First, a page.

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Drug and Compound Questions

What is a ‘drug’ or a ‘clinical candidate drug’ in ChEMBL? And how does this differ from a compound?

ChEMBL contains a large number of preclinical compounds with bioactivity data from experimental sources. However, ChEMBL also curates information for marketed drugs, and drugs that are progressing through the clinical development pipeline (‘clinical candidate drugs’).
In essence, although a preclinical compound must have associated bioactivity data, a drug or clinical candidate drug does not require experimental data for inclusion in ChEMBL. However, an approved drug could also be a clinical candidate drug and/or a preclinical compound and therefore it may also have additional attributes as shown in the table below.
ChEMBL 32
Defining feature for inclusion in ChEMBL
Typical features in ChEMBL
Occasional or absent features in ChEMBL
Preclinical Compound
(~2.3 million)
Must have bioactivity data
Usually measured in an assay against a target.
Usually comes from scientific literature or a deposited dataset
Normally does not have a pref_name (unless also a drug). Sometimes has indication, safety warning or mechanism information (if also a drug)
Clinical Candidate Drug
(~14 k)
Must come from a source of clinical candidate information (e.g. USAN, INN, ClinicalTrials)
Has a pref_name, can be recognisable drug name, or a research code.
May have indication and mechanism information.
Usually does not have bioactivity data.
Does not have safety warning data.
Approved Drug
(~4 k)
Must come from a source of approved drug information (e.g. FDA, WHO ATC, EMA, BNF)
Has a pref_name, usually a recognisable drug name.
Normally has indication and mechanism information.
May have safety warning information.
Often has bioactivity data (i.e. it is also a preclinical compound).
May also be a clinical candidate drug.

What is max phase?

ChEMBL contains information on drugs that have been approved for treatment of a specific disease / diagnosis (an indication) within a region of the world (e.g. FDA drugs are approved for use in the United States), and clinical candidate drugs that are being investigated for an indication during the clinical trials process.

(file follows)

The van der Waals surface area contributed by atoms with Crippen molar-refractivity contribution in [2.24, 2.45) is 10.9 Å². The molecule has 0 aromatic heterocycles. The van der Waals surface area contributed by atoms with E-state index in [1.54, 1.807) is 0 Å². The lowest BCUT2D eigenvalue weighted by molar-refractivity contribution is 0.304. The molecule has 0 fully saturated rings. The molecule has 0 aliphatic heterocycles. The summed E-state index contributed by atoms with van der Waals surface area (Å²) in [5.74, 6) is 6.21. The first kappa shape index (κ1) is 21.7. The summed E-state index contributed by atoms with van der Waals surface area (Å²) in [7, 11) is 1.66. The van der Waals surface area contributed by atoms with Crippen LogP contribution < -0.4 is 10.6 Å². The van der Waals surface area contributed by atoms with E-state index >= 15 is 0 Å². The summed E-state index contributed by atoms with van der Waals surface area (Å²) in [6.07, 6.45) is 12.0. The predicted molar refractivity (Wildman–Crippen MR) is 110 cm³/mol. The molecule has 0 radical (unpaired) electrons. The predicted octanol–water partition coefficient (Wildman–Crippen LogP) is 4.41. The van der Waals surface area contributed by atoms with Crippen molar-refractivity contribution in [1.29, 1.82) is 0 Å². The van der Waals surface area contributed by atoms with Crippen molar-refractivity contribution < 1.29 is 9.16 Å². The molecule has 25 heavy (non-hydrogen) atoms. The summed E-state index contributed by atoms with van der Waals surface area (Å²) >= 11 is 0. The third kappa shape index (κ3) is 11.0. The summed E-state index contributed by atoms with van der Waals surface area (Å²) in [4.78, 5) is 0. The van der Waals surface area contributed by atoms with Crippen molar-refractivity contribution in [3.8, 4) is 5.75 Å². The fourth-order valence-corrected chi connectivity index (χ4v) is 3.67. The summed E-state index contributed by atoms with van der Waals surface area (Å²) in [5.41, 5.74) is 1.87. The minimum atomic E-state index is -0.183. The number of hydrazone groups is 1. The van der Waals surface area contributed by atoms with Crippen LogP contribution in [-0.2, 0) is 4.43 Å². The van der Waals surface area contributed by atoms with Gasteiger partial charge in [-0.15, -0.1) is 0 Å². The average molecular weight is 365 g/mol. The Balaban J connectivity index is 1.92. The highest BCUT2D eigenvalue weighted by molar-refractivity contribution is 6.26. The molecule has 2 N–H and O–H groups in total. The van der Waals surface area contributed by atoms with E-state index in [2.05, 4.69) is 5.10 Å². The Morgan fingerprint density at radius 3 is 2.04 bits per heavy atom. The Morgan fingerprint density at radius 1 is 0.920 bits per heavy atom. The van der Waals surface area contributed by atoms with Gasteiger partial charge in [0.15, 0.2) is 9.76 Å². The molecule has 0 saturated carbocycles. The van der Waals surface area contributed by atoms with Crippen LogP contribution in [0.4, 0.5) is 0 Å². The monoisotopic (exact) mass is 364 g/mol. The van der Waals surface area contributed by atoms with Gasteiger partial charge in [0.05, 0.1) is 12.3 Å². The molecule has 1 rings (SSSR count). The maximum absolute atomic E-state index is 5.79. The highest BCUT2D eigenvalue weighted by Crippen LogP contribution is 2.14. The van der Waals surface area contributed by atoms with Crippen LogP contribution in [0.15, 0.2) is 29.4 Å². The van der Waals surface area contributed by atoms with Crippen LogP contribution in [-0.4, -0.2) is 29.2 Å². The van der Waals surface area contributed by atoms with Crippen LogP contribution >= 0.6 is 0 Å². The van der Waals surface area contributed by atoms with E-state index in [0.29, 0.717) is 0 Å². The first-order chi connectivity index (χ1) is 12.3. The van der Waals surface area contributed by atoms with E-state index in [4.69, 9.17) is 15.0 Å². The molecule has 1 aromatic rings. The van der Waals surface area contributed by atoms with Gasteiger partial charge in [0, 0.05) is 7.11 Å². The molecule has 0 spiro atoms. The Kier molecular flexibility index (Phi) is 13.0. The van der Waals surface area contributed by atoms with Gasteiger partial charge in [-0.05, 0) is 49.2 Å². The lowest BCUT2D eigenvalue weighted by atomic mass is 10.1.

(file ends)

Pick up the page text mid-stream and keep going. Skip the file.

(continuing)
The maximum phase of development for the compound across all indications is assigned a category called 'max_phase' (the value in brackets is used in the downloadable ChEMBL database in the 'molecule_dictionary' table):
  • Approved (4): A marketed drug e.g. AMINOPHYLLINE (CHEMBL1370561) is an FDA approved drug for treatment of asthma.
  • Phase 3 (3): A clinical candidate drug in Phase 3 Clinical Trials e.g. TEGOPRAZAN (CHEMBL4297583) is under clinical investigation for treatment of peptic ulcer at Phase 3, and also liver disease at Phase 1.
  • Phase 2 (2): A clinical candidate drug in Phase 2 Clinical Trials e.g. NEVANIMIBE HYDROCHLORIDE (CHEMBL542103) is under clinical investigation for treatment of Cushing syndrome at Phase 2. Note that this category also includes a small number of trials that are defined by ClinicalTrials.gov as "Phase 2/Phase 3".
  • Phase 1 (1): A clinical candidate drug in Phase 1 Clinical Trials e.g. SALCAPROZATE SODIUM (CHEMBL2107027) is under clinical investigation for treatment of diabetes mellitus. Note that this category also includes a small number of trials that are defined by ClinicalTrials.gov as "Phase 1/Phase 2".
  • Early Phase 1 (0.5): A clinical candidate drug in Early Phase 1 Clinical Trials e.g. CITRULLINE MALATE (CHEMBL4297667) is under clinical investigation for coronary artery disease at Early Phase 1.
  • Unknown (-1): Clinical Phase unknown for drug or clinical candidate drug ie where ChEMBL cannot assign a clinical phase e.g. NALIDIXATE SODIUM (CHEMBL1255939) is known to be a clinical candidate drug because it has a USAN name, however ChEMBL has not been able to map a disease indication for this compound via its clinical trials pipeline and therefore its max_phase is assigned as Unknown. By contrast, the parent compound (NALIDIXIC ACID, CHEMBL5) is an approved drug (Phase 4) for treatment of bacterial disease.
  • Preclinical (NULL): preclinical compounds with bioactivity data e.g. CHEMBL6300 is a preclinical compound with bioactivity data that has been extracted from scientific literature. However, the sources of drug and clinical candidate drug information in ChEMBL do not show that this compound has reached clinical trials and therefore the max_phase is set to null.